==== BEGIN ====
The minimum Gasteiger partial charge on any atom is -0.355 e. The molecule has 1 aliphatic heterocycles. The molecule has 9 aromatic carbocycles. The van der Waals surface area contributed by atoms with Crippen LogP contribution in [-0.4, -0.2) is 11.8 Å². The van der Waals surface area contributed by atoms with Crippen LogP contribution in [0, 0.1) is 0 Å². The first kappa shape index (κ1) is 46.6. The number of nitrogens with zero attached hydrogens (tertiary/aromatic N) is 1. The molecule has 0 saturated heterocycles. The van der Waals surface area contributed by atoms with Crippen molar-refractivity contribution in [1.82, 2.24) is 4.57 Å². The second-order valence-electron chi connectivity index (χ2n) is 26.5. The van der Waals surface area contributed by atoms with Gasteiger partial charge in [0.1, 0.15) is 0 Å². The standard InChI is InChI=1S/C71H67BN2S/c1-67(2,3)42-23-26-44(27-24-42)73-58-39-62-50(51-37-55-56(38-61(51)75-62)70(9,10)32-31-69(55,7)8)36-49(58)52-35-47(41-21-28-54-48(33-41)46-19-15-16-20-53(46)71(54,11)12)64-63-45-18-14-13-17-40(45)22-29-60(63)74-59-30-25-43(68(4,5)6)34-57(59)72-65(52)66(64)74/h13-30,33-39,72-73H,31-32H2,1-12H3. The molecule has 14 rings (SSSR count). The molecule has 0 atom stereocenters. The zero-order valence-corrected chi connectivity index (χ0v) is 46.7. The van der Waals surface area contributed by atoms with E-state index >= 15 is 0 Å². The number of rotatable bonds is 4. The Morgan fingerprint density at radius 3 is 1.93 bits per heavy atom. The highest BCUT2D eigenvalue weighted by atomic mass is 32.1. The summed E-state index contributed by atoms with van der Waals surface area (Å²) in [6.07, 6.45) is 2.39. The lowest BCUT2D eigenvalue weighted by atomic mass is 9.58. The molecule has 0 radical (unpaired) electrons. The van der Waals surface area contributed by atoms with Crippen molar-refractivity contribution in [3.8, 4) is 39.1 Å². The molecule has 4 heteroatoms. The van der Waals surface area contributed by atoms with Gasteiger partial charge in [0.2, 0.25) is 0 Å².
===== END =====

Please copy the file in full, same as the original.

The minimum Gasteiger partial charge on any atom is -0.355 e. The molecule has 1 aliphatic heterocycles. The molecule has 9 aromatic carbocycles. The van der Waals surface area contributed by atoms with Crippen LogP contribution in [-0.4, -0.2) is 11.8 Å². The van der Waals surface area contributed by atoms with Crippen LogP contribution in [0, 0.1) is 0 Å². The first kappa shape index (κ1) is 46.6. The number of nitrogens with zero attached hydrogens (tertiary/aromatic N) is 1. The molecule has 0 saturated heterocycles. The van der Waals surface area contributed by atoms with Crippen molar-refractivity contribution in [1.82, 2.24) is 4.57 Å². The second-order valence-electron chi connectivity index (χ2n) is 26.5. The van der Waals surface area contributed by atoms with Gasteiger partial charge in [0.1, 0.15) is 0 Å². The standard InChI is InChI=1S/C71H67BN2S/c1-67(2,3)42-23-26-44(27-24-42)73-58-39-62-50(51-37-55-56(38-61(51)75-62)70(9,10)32-31-69(55,7)8)36-49(58)52-35-47(41-21-28-54-48(33-41)46-19-15-16-20-53(46)71(54,11)12)64-63-45-18-14-13-17-40(45)22-29-60(63)74-59-30-25-43(68(4,5)6)34-57(59)72-65(52)66(64)74/h13-30,33-39,72-73H,31-32H2,1-12H3. The molecule has 14 rings (SSSR count). The molecule has 0 atom stereocenters. The zero-order valence-corrected chi connectivity index (χ0v) is 46.7. The van der Waals surface area contributed by atoms with E-state index >= 15 is 0 Å². The number of rotatable bonds is 4. The Morgan fingerprint density at radius 3 is 1.93 bits per heavy atom. The highest BCUT2D eigenvalue weighted by atomic mass is 32.1. The summed E-state index contributed by atoms with van der Waals surface area (Å²) in [6.07, 6.45) is 2.39. The lowest BCUT2D eigenvalue weighted by atomic mass is 9.58. The molecule has 0 radical (unpaired) electrons. The van der Waals surface area contributed by atoms with Crippen molar-refractivity contribution in [3.8, 4) is 39.1 Å². The molecule has 4 heteroatoms. The van der Waals surface area contributed by atoms with Gasteiger partial charge in [0.2, 0.25) is 0 Å².